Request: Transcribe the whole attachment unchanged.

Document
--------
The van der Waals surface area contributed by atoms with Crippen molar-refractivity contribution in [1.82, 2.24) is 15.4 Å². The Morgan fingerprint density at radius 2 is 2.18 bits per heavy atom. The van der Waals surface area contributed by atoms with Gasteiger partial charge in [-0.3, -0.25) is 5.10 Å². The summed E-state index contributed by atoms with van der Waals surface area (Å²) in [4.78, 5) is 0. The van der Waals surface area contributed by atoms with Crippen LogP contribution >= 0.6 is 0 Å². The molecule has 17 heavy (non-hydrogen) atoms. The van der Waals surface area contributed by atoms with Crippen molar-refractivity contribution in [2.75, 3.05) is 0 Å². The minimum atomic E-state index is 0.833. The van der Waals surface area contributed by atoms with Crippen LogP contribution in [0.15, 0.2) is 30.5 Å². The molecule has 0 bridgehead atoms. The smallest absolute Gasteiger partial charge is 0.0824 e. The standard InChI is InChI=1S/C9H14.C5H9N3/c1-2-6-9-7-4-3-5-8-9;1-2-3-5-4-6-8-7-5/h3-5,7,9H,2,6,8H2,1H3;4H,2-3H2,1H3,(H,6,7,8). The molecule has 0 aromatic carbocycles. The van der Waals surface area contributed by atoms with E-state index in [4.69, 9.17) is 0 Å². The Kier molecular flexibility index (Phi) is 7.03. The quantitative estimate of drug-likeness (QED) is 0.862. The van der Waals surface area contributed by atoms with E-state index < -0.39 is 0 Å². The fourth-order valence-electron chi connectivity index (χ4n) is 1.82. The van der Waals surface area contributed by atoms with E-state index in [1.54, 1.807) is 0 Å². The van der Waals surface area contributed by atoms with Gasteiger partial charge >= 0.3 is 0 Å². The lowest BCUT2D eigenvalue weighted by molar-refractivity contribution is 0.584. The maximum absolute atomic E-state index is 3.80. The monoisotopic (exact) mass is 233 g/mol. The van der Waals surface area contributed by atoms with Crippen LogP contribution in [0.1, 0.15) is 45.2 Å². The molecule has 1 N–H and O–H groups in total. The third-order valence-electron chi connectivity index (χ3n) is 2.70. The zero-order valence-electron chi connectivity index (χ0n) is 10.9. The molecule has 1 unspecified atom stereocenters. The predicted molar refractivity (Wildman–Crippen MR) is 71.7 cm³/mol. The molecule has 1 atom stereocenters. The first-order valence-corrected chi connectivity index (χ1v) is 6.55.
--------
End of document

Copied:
The van der Waals surface area contributed by atoms with Crippen molar-refractivity contribution in [1.82, 2.24) is 15.4 Å². The Morgan fingerprint density at radius 2 is 2.18 bits per heavy atom. The van der Waals surface area contributed by atoms with Gasteiger partial charge in [-0.3, -0.25) is 5.10 Å². The summed E-state index contributed by atoms with van der Waals surface area (Å²) in [4.78, 5) is 0. The van der Waals surface area contributed by atoms with Crippen LogP contribution >= 0.6 is 0 Å². The molecule has 17 heavy (non-hydrogen) atoms. The van der Waals surface area contributed by atoms with Crippen molar-refractivity contribution in [2.75, 3.05) is 0 Å². The minimum atomic E-state index is 0.833. The van der Waals surface area contributed by atoms with Crippen LogP contribution in [0.15, 0.2) is 30.5 Å². The molecule has 0 bridgehead atoms. The smallest absolute Gasteiger partial charge is 0.0824 e. The standard InChI is InChI=1S/C9H14.C5H9N3/c1-2-6-9-7-4-3-5-8-9;1-2-3-5-4-6-8-7-5/h3-5,7,9H,2,6,8H2,1H3;4H,2-3H2,1H3,(H,6,7,8). The molecule has 0 aromatic carbocycles. The van der Waals surface area contributed by atoms with E-state index in [4.69, 9.17) is 0 Å². The Kier molecular flexibility index (Phi) is 7.03. The quantitative estimate of drug-likeness (QED) is 0.862. The van der Waals surface area contributed by atoms with E-state index < -0.39 is 0 Å². The fourth-order valence-electron chi connectivity index (χ4n) is 1.82. The van der Waals surface area contributed by atoms with E-state index in [1.54, 1.807) is 0 Å². The van der Waals surface area contributed by atoms with Gasteiger partial charge >= 0.3 is 0 Å². The lowest BCUT2D eigenvalue weighted by molar-refractivity contribution is 0.584. The maximum absolute atomic E-state index is 3.80. The monoisotopic (exact) mass is 233 g/mol. The van der Waals surface area contributed by atoms with Crippen LogP contribution in [0.1, 0.15) is 45.2 Å². The molecule has 1 N–H and O–H groups in total. The third-order valence-electron chi connectivity index (χ3n) is 2.70. The zero-order valence-electron chi connectivity index (χ0n) is 10.9. The molecule has 1 unspecified atom stereocenters. The predicted molar refractivity (Wildman–Crippen MR) is 71.7 cm³/mol. The molecule has 1 atom stereocenters. The first-order valence-corrected chi connectivity index (χ1v) is 6.55.